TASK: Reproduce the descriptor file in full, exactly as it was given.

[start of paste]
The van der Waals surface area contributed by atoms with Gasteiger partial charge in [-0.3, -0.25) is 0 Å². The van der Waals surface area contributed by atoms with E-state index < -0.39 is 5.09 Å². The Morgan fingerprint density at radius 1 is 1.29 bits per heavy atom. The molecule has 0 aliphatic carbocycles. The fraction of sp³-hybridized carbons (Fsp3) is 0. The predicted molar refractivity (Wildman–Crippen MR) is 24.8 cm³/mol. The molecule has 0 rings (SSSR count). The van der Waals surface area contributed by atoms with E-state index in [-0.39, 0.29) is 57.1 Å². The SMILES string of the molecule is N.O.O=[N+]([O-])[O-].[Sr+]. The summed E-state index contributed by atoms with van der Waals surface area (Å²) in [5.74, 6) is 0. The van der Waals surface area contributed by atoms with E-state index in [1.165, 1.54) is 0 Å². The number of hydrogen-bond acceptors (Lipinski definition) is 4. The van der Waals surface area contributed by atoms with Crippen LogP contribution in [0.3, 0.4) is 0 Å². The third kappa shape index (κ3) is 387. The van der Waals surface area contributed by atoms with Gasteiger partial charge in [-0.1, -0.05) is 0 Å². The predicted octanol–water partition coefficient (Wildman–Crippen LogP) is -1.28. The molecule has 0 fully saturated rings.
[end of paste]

The van der Waals surface area contributed by atoms with Gasteiger partial charge in [-0.3, -0.25) is 0 Å². The van der Waals surface area contributed by atoms with E-state index < -0.39 is 5.09 Å². The Morgan fingerprint density at radius 1 is 1.29 bits per heavy atom. The molecule has 0 aliphatic carbocycles. The fraction of sp³-hybridized carbons (Fsp3) is 0. The predicted molar refractivity (Wildman–Crippen MR) is 24.8 cm³/mol. The molecule has 0 rings (SSSR count). The van der Waals surface area contributed by atoms with E-state index in [-0.39, 0.29) is 57.1 Å². The SMILES string of the molecule is N.O.O=[N+]([O-])[O-].[Sr+]. The summed E-state index contributed by atoms with van der Waals surface area (Å²) in [5.74, 6) is 0. The van der Waals surface area contributed by atoms with E-state index in [1.165, 1.54) is 0 Å². The number of hydrogen-bond acceptors (Lipinski definition) is 4. The van der Waals surface area contributed by atoms with Crippen LogP contribution in [0.3, 0.4) is 0 Å². The third kappa shape index (κ3) is 387. The van der Waals surface area contributed by atoms with Gasteiger partial charge in [-0.1, -0.05) is 0 Å². The predicted octanol–water partition coefficient (Wildman–Crippen LogP) is -1.28. The molecule has 0 fully saturated rings.